The traits that made men more successful were those that allowed them to be better hunters and warriors: so coordinated action, perception of environmental opportunities and dangers. For the women in the village, their success is more dependent on “politics” and relationships. Instead of organizing hunts, the successful woman is one who is well liked by people and use strong communication skills and wits to solve problems (and not braun since they will lose to the stronger males).

    Thus over time, as the traits that marks a successful man and woman differs, it makes sense that there should be sexual dimorphism in brain structures.

    But as I mention in my blog, yes, men and women are physiologically and perhaps mentally different. But this does not mean that we can’t understand each other. We still share the same experiences. We all can work to improve our reasoning and leadership skills. What we are born with helps gets us going, but as our brain continues to grow as adults, it’s our experiences that makes us who we are in the end.

    More here: http://lifeafterphd.com/whats-difference-men-womens-brains/

    • http://echidneofthesnakes.blogspot.com Echidne of the snakes

      How do you know that early human societies (of the assumed evolutionarily important period) had villages? The references to the Area of Evolutionary Adaptation I have seen all assume that the people were nomadic and lived in small kin-based tribe. Our own thoughts about that time are not the same as actual evidence obtained by time-traveling there.

      Likewise, the usual argument, these days, is not that the women stayed in the villages but that the women did more gathering activities and men more hunting activities. This is based on more recent tribes which some assume can be used as soft evidence.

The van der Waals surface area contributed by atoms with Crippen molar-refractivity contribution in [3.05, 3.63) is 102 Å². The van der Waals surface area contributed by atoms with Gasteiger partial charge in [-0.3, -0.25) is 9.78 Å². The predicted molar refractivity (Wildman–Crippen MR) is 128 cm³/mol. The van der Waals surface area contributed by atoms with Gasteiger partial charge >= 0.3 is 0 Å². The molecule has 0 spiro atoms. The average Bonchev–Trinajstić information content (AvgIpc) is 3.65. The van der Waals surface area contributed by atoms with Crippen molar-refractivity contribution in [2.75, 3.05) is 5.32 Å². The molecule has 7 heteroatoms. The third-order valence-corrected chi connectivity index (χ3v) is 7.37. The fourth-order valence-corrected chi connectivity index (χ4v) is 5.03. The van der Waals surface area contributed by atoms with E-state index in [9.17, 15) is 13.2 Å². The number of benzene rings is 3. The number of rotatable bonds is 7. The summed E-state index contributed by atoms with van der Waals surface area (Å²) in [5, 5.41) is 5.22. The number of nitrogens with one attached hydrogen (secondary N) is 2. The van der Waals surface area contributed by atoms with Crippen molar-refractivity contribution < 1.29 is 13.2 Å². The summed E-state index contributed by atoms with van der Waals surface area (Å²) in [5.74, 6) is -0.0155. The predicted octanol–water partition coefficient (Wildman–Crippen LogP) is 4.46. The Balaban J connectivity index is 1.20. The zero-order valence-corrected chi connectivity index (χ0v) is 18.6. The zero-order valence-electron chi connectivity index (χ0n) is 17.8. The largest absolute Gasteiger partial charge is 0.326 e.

Given that people now think women did gathering, they would also have roamed around.

      On the men-as-hunters hypothesis. You argue here that it would have made men better at coordinated action, but I just read, elsewhere, that the reason men are so common in coding is that they like to focus on only one thing, all alone, because the prehistoric hunters did that.

      The problems with these types of hypotheses are pretty severe, in my opinion, because they are ultimately not testable.

      • lifeafterphd

        I totally agree that evolutionary hypotheses are mostly untestable. But it’s interesting to think about as a thought experiment. I’m not an evolutionary biologist myself, I’m trained as a systems neuroscientist. And looking at it from a systems perspective, there are many environmental, developmental, and various other causes real or just correlative.

        In the end, most biology hypothesis can not truly be tested to the point where we can say that “this is the absolute truth”. It’s kind of like a black box that we poke at and give our best guess in the discussion section of papers so as to make sense of what the results mean.

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  • daniel8

    another one here, this time including also age.

    http://cercor.oxfordjournals.org/content/early/2013/12/13/cercor.bht333.full?sid=b8a9802a-1b9e-479b-8a74-967ed04f3615

    and this time brain size is taken into account (not head motion)

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No brain. No gain.

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Neuroskeptic is a British neuroscientist who takes a skeptical look at his own field, and beyond. His blog offers a look at the latest developments in neuroscience, psychiatry and psychology through a critical lens.